A thin crowd gathered at Forest Park Middle School on May 15 for District 91 officials’ annual “State of the District” presentation, which outlines the current and future state of Forest Park schools.
“It’s all about continuous improvement,” Superintendent Louis Cavallo told the crowd. “At D91 we have a process, and it’s a process that works pretty well. We set measurable goals and we work toward achieving them. Those goals are based on these core values. And where did these core values come from? From the community.”
Cavallo highlighted the state’s rating of all D91 schools this year as commendable — the second-highest rating the Illinois State Board of Education awards — as well as the district’s equity work. He noted that the D91 Board of Education and administrators have spent the last year undergoing training from the National Equity Project, an Oakland-based organization that aims to help eliminate academic achievement gaps between majority and minority students.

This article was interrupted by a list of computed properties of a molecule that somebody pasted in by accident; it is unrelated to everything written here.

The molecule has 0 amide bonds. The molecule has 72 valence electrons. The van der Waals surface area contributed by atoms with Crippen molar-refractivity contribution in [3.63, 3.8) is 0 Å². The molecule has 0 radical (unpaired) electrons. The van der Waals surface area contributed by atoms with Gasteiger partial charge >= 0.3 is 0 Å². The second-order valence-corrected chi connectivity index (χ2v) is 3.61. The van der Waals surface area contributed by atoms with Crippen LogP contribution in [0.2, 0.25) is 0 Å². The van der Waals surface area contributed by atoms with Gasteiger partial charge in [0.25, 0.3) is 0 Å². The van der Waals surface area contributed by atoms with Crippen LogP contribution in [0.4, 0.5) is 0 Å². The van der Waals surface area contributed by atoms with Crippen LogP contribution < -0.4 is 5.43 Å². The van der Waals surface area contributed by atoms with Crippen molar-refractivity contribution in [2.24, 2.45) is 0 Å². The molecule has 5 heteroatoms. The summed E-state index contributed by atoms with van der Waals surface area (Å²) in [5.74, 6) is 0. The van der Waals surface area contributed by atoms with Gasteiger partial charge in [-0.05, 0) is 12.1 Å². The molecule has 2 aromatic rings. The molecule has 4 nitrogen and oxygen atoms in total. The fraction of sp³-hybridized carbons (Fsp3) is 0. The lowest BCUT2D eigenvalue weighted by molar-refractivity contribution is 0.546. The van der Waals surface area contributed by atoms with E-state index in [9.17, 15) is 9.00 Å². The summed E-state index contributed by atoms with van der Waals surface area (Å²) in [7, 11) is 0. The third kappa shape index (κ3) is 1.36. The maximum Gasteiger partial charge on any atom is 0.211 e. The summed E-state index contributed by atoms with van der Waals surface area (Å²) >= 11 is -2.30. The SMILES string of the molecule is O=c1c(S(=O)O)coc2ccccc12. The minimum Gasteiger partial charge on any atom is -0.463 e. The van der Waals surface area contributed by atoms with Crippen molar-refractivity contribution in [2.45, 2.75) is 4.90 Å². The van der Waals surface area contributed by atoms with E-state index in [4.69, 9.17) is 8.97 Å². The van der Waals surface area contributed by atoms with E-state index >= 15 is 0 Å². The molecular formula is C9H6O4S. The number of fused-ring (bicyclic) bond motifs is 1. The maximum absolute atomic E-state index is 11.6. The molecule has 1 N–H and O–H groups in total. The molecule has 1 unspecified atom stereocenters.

As a result of that training, the D91 board wrote and launched an equity imperative that charges district officials to consider how all new measures will impact those who have been historically and systematically marginalized in society. The board also made an effort to reach out to parents by hosting Engage Café monthly coffee meetups. Administrators met together once a month to discuss equity issues in the schools, adopting Indigenous Peoples Day in place of Columbus Day, committing themselves to hiring more teachers of color, reflecting on how to make registration more accessible, and more. Next year, all staff at D91 — from teachers to bus drivers to custodians — will receive training from the National Equity Project.